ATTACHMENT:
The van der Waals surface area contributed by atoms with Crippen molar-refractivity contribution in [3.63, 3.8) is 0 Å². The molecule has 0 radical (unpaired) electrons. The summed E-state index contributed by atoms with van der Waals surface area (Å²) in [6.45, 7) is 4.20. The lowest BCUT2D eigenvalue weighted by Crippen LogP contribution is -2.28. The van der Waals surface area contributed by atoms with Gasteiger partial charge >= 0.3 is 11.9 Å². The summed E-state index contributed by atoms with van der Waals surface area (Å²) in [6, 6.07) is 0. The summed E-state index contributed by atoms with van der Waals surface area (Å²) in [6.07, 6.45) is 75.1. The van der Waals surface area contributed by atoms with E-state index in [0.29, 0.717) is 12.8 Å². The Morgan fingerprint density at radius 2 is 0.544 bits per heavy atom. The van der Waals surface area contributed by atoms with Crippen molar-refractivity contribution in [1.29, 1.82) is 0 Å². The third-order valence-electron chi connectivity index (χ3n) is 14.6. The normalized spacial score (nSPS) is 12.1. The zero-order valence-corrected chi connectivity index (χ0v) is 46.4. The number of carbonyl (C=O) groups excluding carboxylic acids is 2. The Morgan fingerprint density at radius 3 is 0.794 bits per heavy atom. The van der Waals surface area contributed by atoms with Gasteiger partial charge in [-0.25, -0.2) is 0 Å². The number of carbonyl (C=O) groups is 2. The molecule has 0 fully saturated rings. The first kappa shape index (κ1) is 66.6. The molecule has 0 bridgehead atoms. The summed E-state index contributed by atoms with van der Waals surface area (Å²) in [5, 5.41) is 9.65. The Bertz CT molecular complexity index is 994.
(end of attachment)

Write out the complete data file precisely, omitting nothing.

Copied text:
The van der Waals surface area contributed by atoms with Crippen molar-refractivity contribution in [3.63, 3.8) is 0 Å². The molecule has 0 radical (unpaired) electrons. The summed E-state index contributed by atoms with van der Waals surface area (Å²) in [6.45, 7) is 4.20. The lowest BCUT2D eigenvalue weighted by Crippen LogP contribution is -2.28. The van der Waals surface area contributed by atoms with Gasteiger partial charge >= 0.3 is 11.9 Å². The summed E-state index contributed by atoms with van der Waals surface area (Å²) in [6, 6.07) is 0. The summed E-state index contributed by atoms with van der Waals surface area (Å²) in [6.07, 6.45) is 75.1. The van der Waals surface area contributed by atoms with E-state index in [0.29, 0.717) is 12.8 Å². The Morgan fingerprint density at radius 2 is 0.544 bits per heavy atom. The van der Waals surface area contributed by atoms with Crippen molar-refractivity contribution in [1.29, 1.82) is 0 Å². The third-order valence-electron chi connectivity index (χ3n) is 14.6. The normalized spacial score (nSPS) is 12.1. The zero-order valence-corrected chi connectivity index (χ0v) is 46.4. The number of carbonyl (C=O) groups excluding carboxylic acids is 2. The Morgan fingerprint density at radius 3 is 0.794 bits per heavy atom. The van der Waals surface area contributed by atoms with Gasteiger partial charge in [-0.25, -0.2) is 0 Å². The number of carbonyl (C=O) groups is 2. The molecule has 0 fully saturated rings. The first kappa shape index (κ1) is 66.6. The molecule has 0 bridgehead atoms. The summed E-state index contributed by atoms with van der Waals surface area (Å²) in [5, 5.41) is 9.65. The Bertz CT molecular complexity index is 994.